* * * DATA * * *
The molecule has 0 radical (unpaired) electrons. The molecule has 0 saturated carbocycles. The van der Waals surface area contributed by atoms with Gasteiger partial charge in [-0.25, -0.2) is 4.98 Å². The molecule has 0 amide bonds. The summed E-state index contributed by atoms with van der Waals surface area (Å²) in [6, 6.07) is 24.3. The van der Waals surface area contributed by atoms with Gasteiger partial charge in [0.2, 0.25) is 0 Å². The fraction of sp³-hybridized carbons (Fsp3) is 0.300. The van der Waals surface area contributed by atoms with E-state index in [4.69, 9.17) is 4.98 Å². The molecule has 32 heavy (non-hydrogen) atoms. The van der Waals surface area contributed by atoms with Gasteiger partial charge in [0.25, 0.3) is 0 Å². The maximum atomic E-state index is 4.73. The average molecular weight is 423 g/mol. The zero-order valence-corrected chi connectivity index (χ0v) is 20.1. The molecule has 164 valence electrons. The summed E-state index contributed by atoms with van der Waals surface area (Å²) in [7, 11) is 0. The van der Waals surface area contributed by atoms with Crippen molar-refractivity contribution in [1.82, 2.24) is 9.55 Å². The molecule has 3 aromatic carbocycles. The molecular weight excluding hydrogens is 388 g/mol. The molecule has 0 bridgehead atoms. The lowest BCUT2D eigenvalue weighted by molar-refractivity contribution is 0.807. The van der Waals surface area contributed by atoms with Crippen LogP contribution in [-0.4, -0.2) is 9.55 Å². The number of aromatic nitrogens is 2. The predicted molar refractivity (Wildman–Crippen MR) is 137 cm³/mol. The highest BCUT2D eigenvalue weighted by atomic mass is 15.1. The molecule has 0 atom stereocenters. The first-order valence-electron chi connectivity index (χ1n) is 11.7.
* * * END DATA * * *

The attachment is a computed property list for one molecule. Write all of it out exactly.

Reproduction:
The molecule has 0 radical (unpaired) electrons. The molecule has 0 saturated carbocycles. The van der Waals surface area contributed by atoms with Gasteiger partial charge in [-0.25, -0.2) is 4.98 Å². The molecule has 0 amide bonds. The summed E-state index contributed by atoms with van der Waals surface area (Å²) in [6, 6.07) is 24.3. The van der Waals surface area contributed by atoms with Gasteiger partial charge in [0.2, 0.25) is 0 Å². The fraction of sp³-hybridized carbons (Fsp3) is 0.300. The van der Waals surface area contributed by atoms with E-state index in [4.69, 9.17) is 4.98 Å². The molecule has 32 heavy (non-hydrogen) atoms. The van der Waals surface area contributed by atoms with Gasteiger partial charge in [0.25, 0.3) is 0 Å². The maximum atomic E-state index is 4.73. The average molecular weight is 423 g/mol. The zero-order valence-corrected chi connectivity index (χ0v) is 20.1. The molecule has 164 valence electrons. The summed E-state index contributed by atoms with van der Waals surface area (Å²) in [7, 11) is 0. The van der Waals surface area contributed by atoms with Crippen molar-refractivity contribution in [1.82, 2.24) is 9.55 Å². The molecule has 3 aromatic carbocycles. The molecular weight excluding hydrogens is 388 g/mol. The molecule has 0 bridgehead atoms. The lowest BCUT2D eigenvalue weighted by molar-refractivity contribution is 0.807. The van der Waals surface area contributed by atoms with Crippen LogP contribution in [-0.4, -0.2) is 9.55 Å². The number of aromatic nitrogens is 2. The predicted molar refractivity (Wildman–Crippen MR) is 137 cm³/mol. The highest BCUT2D eigenvalue weighted by atomic mass is 15.1. The molecule has 0 atom stereocenters. The first-order valence-electron chi connectivity index (χ1n) is 11.7.